If you’ve been with this blog since it’s inception, you probably recall a few posts here, here, and here that I did early on about what employers needed to know about the breastfeeding in the workplace laws.
Now, the CHRO in conjunction with the Connecticut Departments of Public Health and Labor, and the Connecticut Breastfeeding coalition, have released a document entitled “Guide to Connecticut Breastfeeding Nondiscrimination and Workplace Accommodation Laws” which you can download here.
The guide sets forth the basic parameters of the state of the law in Connecticut:
Mothers can generally breastfeed at a time, place and manner of their choosing while in a place of public accommodation. They do not have to go to a special area or go into the restroom. They do not have to cover the baby with a towel or blanket. The owner, manager or employee of a place of public accommodation cannot request that the mother stop breastfeeding her baby, cover up, move to a different room or area, or leave.
The guide says that it is adopted from a similar guide in the state of Washington. And it can be confusing in that it doesn’t distinguish clearly between what businesses need to do to accommodate breast-feeding mothers and what businesses need to do to accommodate their workers.
For example, under one FAQ, it answers the question: “Do I need to provide a special room or space for breastfeeding mothers?” with “No. You do not need to provide a room or separate space for breastfeeding mothers, although you may choose to do so.”
That may be true for members of the public that may use a business’s public space, but that’s not the state of the law for employers. As the guide notes several pages later, Connecticut does have a law that requires employers to provide such a space. Specifically, Conn. Gen. Stat. 31-40w(b) states that: “An employer shall make reasonable efforts to provide a room or other location, in close proximity to the work area, other than a toilet stall, where the employee can express her milk in private.”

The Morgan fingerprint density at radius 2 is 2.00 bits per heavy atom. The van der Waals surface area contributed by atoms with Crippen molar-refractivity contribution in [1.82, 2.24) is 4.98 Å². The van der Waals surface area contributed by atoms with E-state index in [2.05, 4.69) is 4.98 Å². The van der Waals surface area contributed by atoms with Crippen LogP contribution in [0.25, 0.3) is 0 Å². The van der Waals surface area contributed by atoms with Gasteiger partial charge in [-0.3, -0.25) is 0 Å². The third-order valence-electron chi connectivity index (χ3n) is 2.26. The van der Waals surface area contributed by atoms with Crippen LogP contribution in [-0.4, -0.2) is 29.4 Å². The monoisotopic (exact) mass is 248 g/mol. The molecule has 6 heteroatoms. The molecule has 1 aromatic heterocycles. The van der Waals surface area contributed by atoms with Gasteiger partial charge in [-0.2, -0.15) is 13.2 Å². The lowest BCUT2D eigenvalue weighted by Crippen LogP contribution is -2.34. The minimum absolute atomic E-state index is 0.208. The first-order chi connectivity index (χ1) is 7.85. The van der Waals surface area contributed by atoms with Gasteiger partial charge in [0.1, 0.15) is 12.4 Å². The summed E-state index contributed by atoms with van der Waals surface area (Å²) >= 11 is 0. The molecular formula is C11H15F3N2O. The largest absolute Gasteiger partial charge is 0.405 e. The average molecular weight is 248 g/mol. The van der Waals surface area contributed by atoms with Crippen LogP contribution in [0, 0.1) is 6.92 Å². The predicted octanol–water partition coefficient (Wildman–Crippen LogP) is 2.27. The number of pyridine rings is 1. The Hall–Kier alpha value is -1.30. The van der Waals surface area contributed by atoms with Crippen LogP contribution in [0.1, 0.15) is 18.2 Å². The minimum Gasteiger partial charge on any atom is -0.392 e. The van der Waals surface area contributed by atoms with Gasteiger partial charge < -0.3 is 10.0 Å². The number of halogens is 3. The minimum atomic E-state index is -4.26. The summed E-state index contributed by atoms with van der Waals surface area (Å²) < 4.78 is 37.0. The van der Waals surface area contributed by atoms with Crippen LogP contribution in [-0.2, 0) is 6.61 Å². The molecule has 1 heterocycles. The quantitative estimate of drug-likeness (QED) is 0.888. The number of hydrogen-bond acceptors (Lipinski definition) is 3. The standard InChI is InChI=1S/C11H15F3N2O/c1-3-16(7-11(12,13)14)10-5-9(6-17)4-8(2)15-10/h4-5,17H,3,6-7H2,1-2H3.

Its also a little imprecise at times. For example, it posits the question of “Do I have to provide break times to an employee to breastfeed or express milk?” It answers as follows:
It depends. The Connecticut law provides that if your business does not already provide breaks to employees, it does not need to provide special break periods for women who wish to express milk or breastfeed. However, the federal law does require employers to do so (for non-exempt employees) and whenever the federal law provides greater rights to the employee, the business must comply with that law.
As I’ve noted though in a prior post, not all employers are going to be covered by the federal law — a point that isn’t made clear in this section.
So, while this guide IS a useful document, employers who may be struggling with this issue, ought to review the law and seek some counsel to understand and solve the issues specific to their particular workplace.